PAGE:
Friday, October 26, 2007

Williamsburg Loft Tenants Get $35,000 & $65,000 Con Ed Bills

Con Ed Bill

What would it be like if you got a Con Ed bill for, say, $65,000 or perhaps $35,000? Apparently, this is what happened to two loft tenants at a building at 300 Morgan Avenue in East Williamsburg. We got an email from Frank Shifreen, the artist that Carroll Gardens blogger Pardon Me for Asking posted about recently, who once put on an art exhibition at the Public Place site in Gowanus. Mr. Shifreen relates a story about unmetered apartments and monstrous Con Ed bills that arrived recently. Here are some relevant parts of the email:
My artist friends have lived at 300 Morgan Ave. for many years. They are grandfathered as loft tenants...The building is a mixed residential loft and factory loft building covering almost an entire block--Morgan on one side, Metropolitan on one, Grand on the other. Con Ed found out that there were no meters in the building no meters except for...one of the businesses...

All of the tenants including high power industrial tenants had no meters. I have had lofts for many years and am a landlord also. Getting away with no meter is something I have never heard of. When one of the tenants inquired, they said that con ed replied there was no record of 300 morgan ave. Con Ed somehow rediscovered the building and as far as I know the landlord was not given any penalties or fines or put in jail. Something stinks of course--there must have been bribery, something.

Con Ed had the landlord put meters in [and] after several months billed the tenants for past use. My artist friends Mike and Sherry Rader, for instance, who also run a gallery called Tastes Like Chicken from their studio, received a bill for $65,000. Other tenants received bills smaller but still around $35K.

This is a travesty. The tenants did not have access to the basement or areas where meters would have been. I believe all assumed that utilities were being covered by landlord.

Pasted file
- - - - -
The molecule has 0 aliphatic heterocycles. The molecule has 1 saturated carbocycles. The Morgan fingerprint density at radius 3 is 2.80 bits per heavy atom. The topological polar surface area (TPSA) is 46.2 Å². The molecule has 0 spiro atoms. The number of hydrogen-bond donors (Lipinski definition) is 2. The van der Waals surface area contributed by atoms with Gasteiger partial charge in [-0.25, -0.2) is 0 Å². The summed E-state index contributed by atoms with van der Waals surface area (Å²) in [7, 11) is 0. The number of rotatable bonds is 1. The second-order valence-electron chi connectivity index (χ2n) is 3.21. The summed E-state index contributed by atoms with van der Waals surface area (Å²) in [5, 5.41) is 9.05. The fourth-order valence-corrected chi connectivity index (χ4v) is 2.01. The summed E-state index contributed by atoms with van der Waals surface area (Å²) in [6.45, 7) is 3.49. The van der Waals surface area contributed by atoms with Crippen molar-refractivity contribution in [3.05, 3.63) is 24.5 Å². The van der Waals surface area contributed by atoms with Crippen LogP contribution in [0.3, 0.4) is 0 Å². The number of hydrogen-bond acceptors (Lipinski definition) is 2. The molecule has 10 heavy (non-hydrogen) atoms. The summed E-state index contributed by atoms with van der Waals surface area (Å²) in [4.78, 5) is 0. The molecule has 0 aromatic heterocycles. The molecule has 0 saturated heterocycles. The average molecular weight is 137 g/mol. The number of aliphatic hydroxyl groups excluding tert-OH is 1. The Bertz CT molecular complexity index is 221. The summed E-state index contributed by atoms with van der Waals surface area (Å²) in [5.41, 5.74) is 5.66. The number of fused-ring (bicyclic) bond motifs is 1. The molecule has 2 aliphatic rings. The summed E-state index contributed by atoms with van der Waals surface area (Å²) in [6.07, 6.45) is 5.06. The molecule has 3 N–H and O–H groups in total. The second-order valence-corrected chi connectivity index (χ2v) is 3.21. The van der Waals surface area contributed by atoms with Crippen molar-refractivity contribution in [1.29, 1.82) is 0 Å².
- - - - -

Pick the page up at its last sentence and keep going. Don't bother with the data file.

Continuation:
It's definitely one of the more interesting stories we've come across in a while and, assuming the details are accurate, one of the nastier stories about the mess a tenant can find himself or herself in through no fault of their own. And we thought our Con Ed bill sucks.

(NOTE: That is not the actual Con Ed bill, nor was it intended to be the actual bill.)

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9 Comments:

Anonymous Anonymous said...

Hey I work for CE and the story doesn't sound legit. Firstly, if the lofts didn't have meters, obviously the only "part supplied" was the "ENT" or entirety meter that is under control by the landlord. This is usually just one "demand" meter that supplies the entire building.

Secondly, if the buildings were running that long on one meter, it would have been impossible to "meter" all those units unless a licensed electrician wired each unit and connected meter pans to them. This would interrupt the power for a day or so until Con Ed could come out and install the meter(s).

Obviously, the tenants would have been given notice and those bills wouldn't have been any surprise. Also, once the meter is installed, you have to apply for service; there is no surprise bills with your name being mailed to you unless you called for service.

Finally, if indeed they got bamboozled somehow, they can definitely appeal those bills. Also a call to the Public Service Commission wouldn't hurt. They can give step on how to proceed and are usually very customer friendly.

8:44 AM  
Anonymous Anonymous said...